Food in the Virgin Islands

The holiday season is upon us. Many of you are deeply involved in preparations, as are we, such as making the traditional Christmas cookies.

First Christmas cookies with Anya

First Christmas cookies with Anya

As we enjoy the bounty of foods in the Northwest, my thoughts again turn to St Thomas and our food experience there. We imagined we’d be eating wonderful, fresh foods from the islands; fruits, veggies and fresh caught fish. So, we were a bit surprised to learn the islands don’t really produce much of the food eaten there. Oh, there are the few small farms and items you can find at the twice monthly Farmers Market and roadside stands. The roadside stands mostly have fruits naturally available on the island, for example mango, papaya, avocado, and genips (Nate refers to these as Natures Sweet Tarts). You can also find fresh fish being sold in roadside stands. However, we were warned not to buy fish from a vendor we didn’t know personally.

Reef fish in the Caribbean may be contaminated with a toxin called Ciguatera. Therefore, it’s recommended you not buy fish at roadside stands. There is no way to tell if a fish is contaminated and eating contaminated fish could have extremely devastating results. There is no anti-toxin. If you’re interested in reading a bit more about Ciguatera Toxin, here is a link, http://www.emedicinehealth.com/wilderness_ciguatera_toxin/article_em.htm#ciguatera_fish_poisoning_toxin_definition. Fresh fish is available, it’s simply not recommended you buy large reef fish such as grouper, red snapper, seabass, amberjack, barracuda and Spanish mackerel among others.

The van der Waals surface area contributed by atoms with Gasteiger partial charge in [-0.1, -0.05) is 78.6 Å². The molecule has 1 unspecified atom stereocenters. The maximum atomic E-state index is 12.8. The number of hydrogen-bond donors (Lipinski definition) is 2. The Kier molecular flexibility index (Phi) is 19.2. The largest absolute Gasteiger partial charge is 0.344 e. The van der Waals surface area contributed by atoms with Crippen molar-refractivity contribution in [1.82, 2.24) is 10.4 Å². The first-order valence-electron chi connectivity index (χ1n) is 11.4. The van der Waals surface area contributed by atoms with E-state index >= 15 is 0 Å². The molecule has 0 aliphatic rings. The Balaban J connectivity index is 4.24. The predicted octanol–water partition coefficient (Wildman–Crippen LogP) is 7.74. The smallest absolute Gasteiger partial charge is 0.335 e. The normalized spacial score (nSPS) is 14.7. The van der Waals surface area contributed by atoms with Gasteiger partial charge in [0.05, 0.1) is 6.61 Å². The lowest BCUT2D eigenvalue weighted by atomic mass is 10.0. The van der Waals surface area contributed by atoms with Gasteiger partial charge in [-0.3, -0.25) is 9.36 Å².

In addition to not having much locally raised food. The US Virgin Islands have no chain grocery stores. There are 2 Pueblo stores that are part of a chain from Puerto Rico. The other stores are local. All food, and other items, must be shipped in. So, when you think of how long foods may have been in transit getting to the islands, you begin to realize the foods you believe are “fresh” are probably not all that fresh. In other words, if you buy a box of mixed greens, plan to eat it within a couple of days. Literally! Since everything is shipped in, the prices reflect this also.